Weather for Friday’s opening launch attempt proved highly favorable, with an 80-percent probability of acceptable conditions at T-0, tempered by a slight risk of violating the Cumulus Cloud Rule. With lower-than-normal rain chances and near-record heat, SpaceX readied for a weekend which could see three launches: today’s Starlink, tomorrow’s flight of SARah-1 out of Vandenberg and a third just past midnight on Sunday morning from Cape Canaveral Space Force Station, Fla., laden with a Globalstar-2 global mobile communications satellite and a secretive payload for an undisclosed U.S. Government customer.
Friday’s launch was slipped by a minute from its advertised 12:08 p.m. EDT launch time, and B1060 powered smoothly uphill at 12:09 p.m. EDT, her nine Merlin 1D+ engines providing 1.5 million pounds (680,000 kilograms) of thrust. It marked the 100th occasion since March 2017 that a previously-flown Falcon 9 core has been turned around and launched again.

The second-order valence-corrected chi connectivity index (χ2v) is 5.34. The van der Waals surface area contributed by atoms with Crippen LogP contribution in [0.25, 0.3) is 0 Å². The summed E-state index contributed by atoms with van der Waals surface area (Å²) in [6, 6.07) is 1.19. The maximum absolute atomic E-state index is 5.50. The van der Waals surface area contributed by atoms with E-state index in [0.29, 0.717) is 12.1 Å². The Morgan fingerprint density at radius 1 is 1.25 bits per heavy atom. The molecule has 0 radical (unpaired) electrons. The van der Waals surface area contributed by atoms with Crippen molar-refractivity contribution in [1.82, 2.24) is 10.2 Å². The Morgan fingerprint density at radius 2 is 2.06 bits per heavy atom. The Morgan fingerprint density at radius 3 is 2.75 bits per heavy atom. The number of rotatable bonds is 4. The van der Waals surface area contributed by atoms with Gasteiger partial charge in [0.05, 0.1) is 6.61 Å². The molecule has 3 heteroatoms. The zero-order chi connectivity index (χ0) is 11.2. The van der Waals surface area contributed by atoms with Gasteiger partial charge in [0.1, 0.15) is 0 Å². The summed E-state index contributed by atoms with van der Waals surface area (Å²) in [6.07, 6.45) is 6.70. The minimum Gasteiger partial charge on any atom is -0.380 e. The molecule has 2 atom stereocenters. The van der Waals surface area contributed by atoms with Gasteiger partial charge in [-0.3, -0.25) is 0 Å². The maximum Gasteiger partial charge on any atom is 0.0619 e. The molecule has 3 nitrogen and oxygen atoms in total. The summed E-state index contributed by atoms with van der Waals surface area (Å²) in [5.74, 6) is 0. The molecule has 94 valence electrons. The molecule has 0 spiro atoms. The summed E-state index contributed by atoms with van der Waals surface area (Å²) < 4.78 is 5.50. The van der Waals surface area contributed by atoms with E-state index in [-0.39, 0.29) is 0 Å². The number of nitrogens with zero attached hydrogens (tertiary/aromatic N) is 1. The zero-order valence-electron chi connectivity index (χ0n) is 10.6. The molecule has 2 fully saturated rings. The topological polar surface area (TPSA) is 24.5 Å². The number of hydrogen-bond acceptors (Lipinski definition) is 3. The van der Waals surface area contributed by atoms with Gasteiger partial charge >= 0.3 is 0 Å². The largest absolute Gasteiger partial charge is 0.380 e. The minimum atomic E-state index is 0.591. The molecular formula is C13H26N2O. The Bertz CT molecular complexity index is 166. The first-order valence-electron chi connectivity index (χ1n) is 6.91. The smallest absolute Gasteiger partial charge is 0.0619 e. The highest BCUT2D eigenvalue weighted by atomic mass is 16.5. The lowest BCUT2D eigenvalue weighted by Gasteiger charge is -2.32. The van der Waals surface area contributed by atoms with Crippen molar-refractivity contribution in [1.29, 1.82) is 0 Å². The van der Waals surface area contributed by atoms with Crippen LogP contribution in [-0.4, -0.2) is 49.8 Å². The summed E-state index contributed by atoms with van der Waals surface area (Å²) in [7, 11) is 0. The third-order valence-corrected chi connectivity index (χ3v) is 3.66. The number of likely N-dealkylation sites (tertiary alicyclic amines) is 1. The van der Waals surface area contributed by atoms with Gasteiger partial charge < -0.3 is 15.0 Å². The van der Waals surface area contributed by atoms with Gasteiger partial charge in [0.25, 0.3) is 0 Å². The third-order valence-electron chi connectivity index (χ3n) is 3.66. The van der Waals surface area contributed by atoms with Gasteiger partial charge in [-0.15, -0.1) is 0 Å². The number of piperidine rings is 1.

That figure includes two Falcon Heavy missions in February 2018 and June 2019, whose side-boosters had flown before. In joint second place behind B1060 are her sisters B1051 and B1058—the latter of which first saw service to launch May 2020’s historic Demo-2 mission with NASA astronauts Doug Hurley and Bob Behnken—which have each chalked up 12 flights.
Eight minutes after launch, looking in surprisingly good condition for a vehicle with 13 launches, 13 re-entries and now 13 on-point touchdowns under its belt, B1060 landed safely on the deck of ASOG, wrapping up SpaceX’s 24th overall mission in the first 24 weeks of this year. Meanwhile, the Merlin 1D+ Vacuum engine of the Falcon 9’s second stage powered on, a six-minute “burn” delivering the 53 Starlinks toward their operational location at an altitude of 340 miles (550 kilometers), inclined 53.2 degrees to the equator. This pushes the number of Starlinks launched in 2022 to more than 760.